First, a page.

Nick Harding went looking for free food in supermarket bins, but found a global eco-movement instead
It’s 9pm on a damp winter evening in the suburbs of London and I am standing in the drizzle in a loading bay behind a supermarket. It’s a large 24-hour outlet, so there is plenty of activity. My target lies inside a locked wooden enclosure. It is a dumpster. I approach nervously. A worker emerges from a side door and looks at me quizzically.
‘Can I look in your bins?’ I ask.
‘What for?’ he replies curtly.
I’m not in the habit of rummaging through dumpsters behind supermarkets looking for food. But I’m on a mission to discover whether stores persist in throwing away out-of-date, yet edible food. I’m on the trail of food waste and what I find is promising. It appears that in the UK and other progressive nations, the bad old days, when supermarkets would habitually throw away thousands of tonnes of unsold food, which would end up in landfill, are disappearing.
It appears that in the UK and other progressive nations, the bad old days, when supermarkets would habitually throw away thousands of tonnes of unsold food, which would end up in landfill, are disappearing.
The UK’s largest supermarket chain, Tesco, for example, has dramatically reduced the amount of surplus produce fit for human consumption it generates. In 2016 – 2017, 5,700 tonnes of surplus food from its stores was donated to charity, 16,605 tonnes were used to make animal feed and 16,391 tonnes went to anaerobic digestion facilities and energy recovery schemes. Last year it agreed a deal to donate all the unsold food from its stores to charity and is aiming to eradicate all its surplus food waste by the end of the year.
The company states that currently, less than one percent of food from its stores is wasted, which still equates to 46,000 tonnes a year. In September this year, it also announced partnership agreements with 24 of its largest food suppliers who have agreed to halve their food waste by 2030.
There has been public outcry when activists have exposed how millions of tonnes of edible produce is simply thrown away because it has been on the shelves too long or because it fails to meet standards set by retailers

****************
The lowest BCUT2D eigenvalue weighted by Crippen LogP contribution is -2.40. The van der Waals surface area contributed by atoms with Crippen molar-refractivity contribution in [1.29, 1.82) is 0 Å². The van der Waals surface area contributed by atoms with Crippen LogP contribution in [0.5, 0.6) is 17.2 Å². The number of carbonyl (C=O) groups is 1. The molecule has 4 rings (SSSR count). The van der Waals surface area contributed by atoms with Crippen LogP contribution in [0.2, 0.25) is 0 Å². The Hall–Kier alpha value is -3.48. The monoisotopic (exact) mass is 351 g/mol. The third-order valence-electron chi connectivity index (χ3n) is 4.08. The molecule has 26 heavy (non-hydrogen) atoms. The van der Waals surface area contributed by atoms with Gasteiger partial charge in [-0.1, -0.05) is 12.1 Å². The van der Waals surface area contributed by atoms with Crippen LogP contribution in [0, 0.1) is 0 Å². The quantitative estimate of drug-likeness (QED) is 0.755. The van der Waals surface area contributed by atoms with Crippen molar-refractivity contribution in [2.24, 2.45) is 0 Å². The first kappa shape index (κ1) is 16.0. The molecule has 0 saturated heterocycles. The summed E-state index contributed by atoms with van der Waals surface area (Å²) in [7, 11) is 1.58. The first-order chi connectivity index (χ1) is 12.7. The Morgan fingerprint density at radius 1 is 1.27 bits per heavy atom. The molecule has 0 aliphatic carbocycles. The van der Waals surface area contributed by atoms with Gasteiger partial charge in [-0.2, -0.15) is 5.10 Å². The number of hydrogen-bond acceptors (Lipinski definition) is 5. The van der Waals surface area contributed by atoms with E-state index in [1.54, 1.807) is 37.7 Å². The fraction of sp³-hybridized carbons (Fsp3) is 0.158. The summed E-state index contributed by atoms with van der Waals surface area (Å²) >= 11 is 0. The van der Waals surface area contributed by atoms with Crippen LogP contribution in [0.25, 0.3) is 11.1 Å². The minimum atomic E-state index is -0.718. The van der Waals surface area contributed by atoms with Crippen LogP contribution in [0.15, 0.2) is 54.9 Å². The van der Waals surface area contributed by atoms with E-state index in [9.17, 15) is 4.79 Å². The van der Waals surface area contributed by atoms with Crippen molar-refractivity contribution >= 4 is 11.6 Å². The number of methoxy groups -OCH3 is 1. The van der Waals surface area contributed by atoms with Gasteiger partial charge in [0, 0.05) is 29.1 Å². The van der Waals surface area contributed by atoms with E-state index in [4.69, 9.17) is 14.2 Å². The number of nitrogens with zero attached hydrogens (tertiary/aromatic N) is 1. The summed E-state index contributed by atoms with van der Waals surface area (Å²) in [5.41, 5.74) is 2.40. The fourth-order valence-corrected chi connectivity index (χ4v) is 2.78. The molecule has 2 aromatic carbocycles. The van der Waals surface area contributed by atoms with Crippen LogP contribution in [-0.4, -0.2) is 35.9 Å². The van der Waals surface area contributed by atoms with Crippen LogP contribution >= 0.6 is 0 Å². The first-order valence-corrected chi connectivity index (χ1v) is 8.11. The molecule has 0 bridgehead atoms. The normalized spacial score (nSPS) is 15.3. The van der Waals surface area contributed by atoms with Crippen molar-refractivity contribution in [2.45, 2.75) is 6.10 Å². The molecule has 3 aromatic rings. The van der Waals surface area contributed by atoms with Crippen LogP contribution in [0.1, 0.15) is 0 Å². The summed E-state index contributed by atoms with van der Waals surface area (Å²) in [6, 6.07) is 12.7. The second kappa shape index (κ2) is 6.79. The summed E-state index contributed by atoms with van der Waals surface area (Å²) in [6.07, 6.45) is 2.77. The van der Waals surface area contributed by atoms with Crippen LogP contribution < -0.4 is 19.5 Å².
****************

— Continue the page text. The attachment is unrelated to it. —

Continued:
Tesco is not the only food retail giant to be taking food waste seriously. In the last few years, several eye-catching initiatives have raised public awareness of the scale of wasted food. Across many countries there has been public outcry when activists have exposed how millions of tonnes of edible produce is simply thrown away because it has been on the shelves too long or because it fails to meet standards set by retailers. Millions of misshapen vegetables were routinely rejected by stores, which argued that consumers were put off by less-than-perfect produce. Following pressure from campaigners, retailers such as Tesco, now sell this produce cheaply under specific brand names. Tesco’s, for example, is the Perfectly Imperfect range.
Which is good news for the environment, but not such good news for the Freegan movement; a quirky sub-culture of environmentally-friendly activists who go ‘dumpster diving’ for free food to eat or to distribute to those in need.
Des Kay, from Kingston upon Thames in Surrey was one of the pioneers of the freegan movement in the UK. He has been a freegan for over 40 years and runs the charity, Save The World Club, which collects and distributes food legitimately. He advises me that once, bins would have been laden with goodies, but that my efforts to find dinner in the dumpster behind the grocery store today will most likely end in disappointment.
‘I still get free food from shops and redistribute it to charities,’ he says, ‘but what changed is that supermarkets are all on the case now and they work with different organisations to ensure the food gets distributed fairly. This means much less food ends up in the dumpster or landfill. Bin diving doesn’t happen so much now because there is not that much available in a lot of places. There are still a few places, like the back of some petrol stations but on the whole things are much better.’
The practice of ‘rescuing’ food through dumpster diving – is legally questionable. Although the food has been thrown away and is destined for landfill, the food still belongs to the outlet disposing of it until it is taken away, at which point it becomes the property of the authority charged with disposing of it. In the early days of the freegan movement, many shops and restaurants would take extreme measures to discourage dumpster diving.